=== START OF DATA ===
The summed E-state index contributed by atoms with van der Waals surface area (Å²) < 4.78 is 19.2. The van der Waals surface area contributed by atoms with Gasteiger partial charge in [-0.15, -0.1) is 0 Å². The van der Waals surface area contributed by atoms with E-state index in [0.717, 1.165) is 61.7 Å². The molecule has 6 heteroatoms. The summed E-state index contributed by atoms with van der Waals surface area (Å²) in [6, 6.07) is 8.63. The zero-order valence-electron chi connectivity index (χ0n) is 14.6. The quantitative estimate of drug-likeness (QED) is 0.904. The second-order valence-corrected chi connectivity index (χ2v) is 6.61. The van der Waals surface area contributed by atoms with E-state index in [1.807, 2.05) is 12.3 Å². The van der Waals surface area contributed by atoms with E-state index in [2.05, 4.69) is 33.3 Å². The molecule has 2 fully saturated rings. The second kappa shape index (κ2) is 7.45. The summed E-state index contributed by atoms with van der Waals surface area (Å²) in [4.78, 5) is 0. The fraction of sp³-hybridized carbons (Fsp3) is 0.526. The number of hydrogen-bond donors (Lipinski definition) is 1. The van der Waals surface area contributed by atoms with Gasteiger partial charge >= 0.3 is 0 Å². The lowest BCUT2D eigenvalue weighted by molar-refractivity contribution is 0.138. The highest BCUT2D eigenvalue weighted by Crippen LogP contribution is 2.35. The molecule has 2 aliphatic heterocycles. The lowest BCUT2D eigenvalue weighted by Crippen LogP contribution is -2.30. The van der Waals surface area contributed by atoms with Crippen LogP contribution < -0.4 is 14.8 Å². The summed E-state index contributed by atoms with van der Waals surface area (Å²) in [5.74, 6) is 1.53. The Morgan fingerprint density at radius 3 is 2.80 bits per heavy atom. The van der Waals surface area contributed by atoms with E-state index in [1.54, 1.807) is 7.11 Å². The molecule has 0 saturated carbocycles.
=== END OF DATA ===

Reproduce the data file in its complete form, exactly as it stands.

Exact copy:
The summed E-state index contributed by atoms with van der Waals surface area (Å²) < 4.78 is 19.2. The van der Waals surface area contributed by atoms with Gasteiger partial charge in [-0.15, -0.1) is 0 Å². The van der Waals surface area contributed by atoms with E-state index in [0.717, 1.165) is 61.7 Å². The molecule has 6 heteroatoms. The summed E-state index contributed by atoms with van der Waals surface area (Å²) in [6, 6.07) is 8.63. The zero-order valence-electron chi connectivity index (χ0n) is 14.6. The quantitative estimate of drug-likeness (QED) is 0.904. The second-order valence-corrected chi connectivity index (χ2v) is 6.61. The van der Waals surface area contributed by atoms with E-state index in [1.807, 2.05) is 12.3 Å². The van der Waals surface area contributed by atoms with E-state index in [2.05, 4.69) is 33.3 Å². The molecule has 2 fully saturated rings. The second kappa shape index (κ2) is 7.45. The summed E-state index contributed by atoms with van der Waals surface area (Å²) in [4.78, 5) is 0. The fraction of sp³-hybridized carbons (Fsp3) is 0.526. The number of hydrogen-bond donors (Lipinski definition) is 1. The van der Waals surface area contributed by atoms with Gasteiger partial charge >= 0.3 is 0 Å². The lowest BCUT2D eigenvalue weighted by molar-refractivity contribution is 0.138. The highest BCUT2D eigenvalue weighted by Crippen LogP contribution is 2.35. The molecule has 2 aliphatic heterocycles. The lowest BCUT2D eigenvalue weighted by Crippen LogP contribution is -2.30. The van der Waals surface area contributed by atoms with Crippen LogP contribution < -0.4 is 14.8 Å². The summed E-state index contributed by atoms with van der Waals surface area (Å²) in [5.74, 6) is 1.53. The Morgan fingerprint density at radius 3 is 2.80 bits per heavy atom. The van der Waals surface area contributed by atoms with E-state index in [1.54, 1.807) is 7.11 Å². The molecule has 0 saturated carbocycles.